I won't relate the details of how it came to pass that this particular vehicle fell into my hands during the winter of 1968-69. That's another story. Nearly thirty years later, and now belonging to my son (who made the trip to fetch it in-utero), it sits in the garage, comfortable in its fourth coat of paint.
But it was not always so. I knew from seeing a small, dim, half-tone image in the back classifieds of Road & Track and from exchanging letters with the owner that he had enthusiastically painted it that classy if not understated light metallic blue popular as a factory color on some Austin-Healeys of the period. It really didn't look half-bad with its red carpeting and red leather interior. I grew to like the color and had I not come to embrace such Puritanical ideas about the originality of these old cars, I should have no qualms about painting a coupe this hue even now.
In those days, as now, I washed the car in the drive with a pail of water, sponge, hose, and chamois cloth. If it was really soiled I would add some carwash solution to the pail and, perhaps, take a small soft brush to it. After a snowstorm and the resultant salt from the streets, I determined one mild day to take it to the coin-operated high-pressure carwash. I was concentrating my efforts on the underneath and lower body parts when I waved the wand across the cowling in front of the windscreen and thought I imagined a flash of white paint winking at me. I tried it again and a flap of light metallic blue paint unfurled itself and waved at me. Hmm... I thought as I turned off the pressure wand. The thin sharp blade of my penknife lifted up the flap of paint to reveal the Old English White that I knew would be underneath. I drove home pondering this development and probed around on the surface further finding that the paint was indeed a little loose.
The previous (and second) owner had recounted to me how he had arranged to have the little coupe painted by one of those well-known, "We'll paint any car for $39.95 and for an extra twenty we'll even mask off the windows," outfits. He had apparently neglected to give them the extra twenty for preparing the old surface for paint.
After sleeping on it a few days, I decided to try my luck at the carwash again. The following Saturday, I filled my pockets with quarters and headed off to the carwash. A friend had once damaged the custom paint job on his Mercury at a particular carwash in town. It was to this establishment I purposely went hoping for the extremely high-pressure delivery they were reputed to have. I was not disappointed. It took both hands to hold the wand when squeezing the jet trigger. I aimed the hot stream of detergent obliquely at the flapping edge of loose paint on the cowling. It fluttered a bit and then began sloughing off in the most satisfying way in large thin flakes. I followed the receding line of blue paint up and over the top, down the rear deck and fenders, and back around to the front, stopping to chuck more quarters into the coin box. A few small splotches of paint required direct blasting for a moment or two, but, they too, yielded and peeled away revealing the eight-year-old lacquer beneath. Within twenty minutes the Austin-Healey Metallic Blue was history as the coupe emerged flying its proper Abingdon-on-Thames Old English White.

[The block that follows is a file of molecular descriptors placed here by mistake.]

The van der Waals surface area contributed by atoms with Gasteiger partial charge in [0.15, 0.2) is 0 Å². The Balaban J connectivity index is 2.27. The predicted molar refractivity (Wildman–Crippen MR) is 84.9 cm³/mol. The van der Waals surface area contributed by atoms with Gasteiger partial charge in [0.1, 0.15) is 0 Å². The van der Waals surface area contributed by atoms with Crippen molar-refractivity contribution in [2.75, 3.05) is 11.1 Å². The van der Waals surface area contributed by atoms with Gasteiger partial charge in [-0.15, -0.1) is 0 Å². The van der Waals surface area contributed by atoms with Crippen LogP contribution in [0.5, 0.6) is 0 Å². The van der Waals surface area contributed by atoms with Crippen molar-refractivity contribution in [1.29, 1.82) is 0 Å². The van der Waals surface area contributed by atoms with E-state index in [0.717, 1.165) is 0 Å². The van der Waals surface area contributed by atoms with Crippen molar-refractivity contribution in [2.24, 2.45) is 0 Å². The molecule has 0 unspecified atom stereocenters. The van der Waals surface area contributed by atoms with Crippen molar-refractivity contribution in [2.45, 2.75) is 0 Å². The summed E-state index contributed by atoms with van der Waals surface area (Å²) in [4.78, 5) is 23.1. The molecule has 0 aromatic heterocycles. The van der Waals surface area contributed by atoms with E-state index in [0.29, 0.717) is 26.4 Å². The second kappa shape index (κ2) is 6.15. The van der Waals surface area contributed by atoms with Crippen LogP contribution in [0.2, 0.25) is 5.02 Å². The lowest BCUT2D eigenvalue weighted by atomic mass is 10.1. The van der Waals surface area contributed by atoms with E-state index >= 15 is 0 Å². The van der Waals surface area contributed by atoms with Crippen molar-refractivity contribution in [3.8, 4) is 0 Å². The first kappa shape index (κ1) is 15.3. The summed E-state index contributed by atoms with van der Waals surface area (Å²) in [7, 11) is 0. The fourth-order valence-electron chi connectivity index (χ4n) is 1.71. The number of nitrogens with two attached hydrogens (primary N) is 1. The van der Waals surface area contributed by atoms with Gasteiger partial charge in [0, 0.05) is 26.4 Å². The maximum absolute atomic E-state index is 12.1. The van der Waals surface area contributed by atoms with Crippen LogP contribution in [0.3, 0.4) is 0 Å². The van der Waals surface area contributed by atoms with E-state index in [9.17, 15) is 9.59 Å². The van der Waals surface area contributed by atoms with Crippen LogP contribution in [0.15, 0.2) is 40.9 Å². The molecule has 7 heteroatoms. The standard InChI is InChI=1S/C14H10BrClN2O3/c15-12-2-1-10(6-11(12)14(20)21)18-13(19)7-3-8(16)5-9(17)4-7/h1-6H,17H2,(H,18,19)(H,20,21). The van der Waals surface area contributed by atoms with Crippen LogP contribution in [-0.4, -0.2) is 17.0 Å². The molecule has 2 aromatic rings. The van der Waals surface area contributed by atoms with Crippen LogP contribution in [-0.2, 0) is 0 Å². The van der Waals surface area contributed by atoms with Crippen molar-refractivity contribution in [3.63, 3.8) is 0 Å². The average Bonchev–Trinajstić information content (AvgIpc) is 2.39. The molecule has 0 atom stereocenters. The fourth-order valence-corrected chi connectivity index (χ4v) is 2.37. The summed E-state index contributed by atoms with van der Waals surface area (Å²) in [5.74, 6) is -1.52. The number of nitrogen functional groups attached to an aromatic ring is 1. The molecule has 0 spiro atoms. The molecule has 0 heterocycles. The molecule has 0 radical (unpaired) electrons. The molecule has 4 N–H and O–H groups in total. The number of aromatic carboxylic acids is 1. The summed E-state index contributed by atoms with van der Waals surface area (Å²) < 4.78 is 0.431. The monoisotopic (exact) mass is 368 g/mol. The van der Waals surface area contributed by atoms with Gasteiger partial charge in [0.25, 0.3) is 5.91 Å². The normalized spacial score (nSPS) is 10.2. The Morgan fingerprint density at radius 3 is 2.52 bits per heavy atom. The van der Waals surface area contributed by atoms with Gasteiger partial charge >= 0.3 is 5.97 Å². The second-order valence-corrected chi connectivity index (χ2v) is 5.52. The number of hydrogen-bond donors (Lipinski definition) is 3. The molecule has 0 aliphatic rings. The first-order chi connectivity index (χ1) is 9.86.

Feeling totally optimistic, I stopped on my way home for a can of rubbing compound. I rubbed out the old lacquer and followed with a coat of Turtle Wax. Wow! It was beautiful! I can't remember exactly how many quarters I tossed into the coin box that day, but I was reminded of the biblical admonishment, "Cast your bread upon the waters for after many days you will find it again." Everyone assumed that I had repainted the car, but I just told them that I had given it a really thorough washing. The old wax and lack of preparation for the blue paint acted as a release agent for the attempted coating. So, that's the way it really happened, and that's the first paint job I ever blew.
David F. Darby
Hercules Glades Wilderness, Missouri, USA
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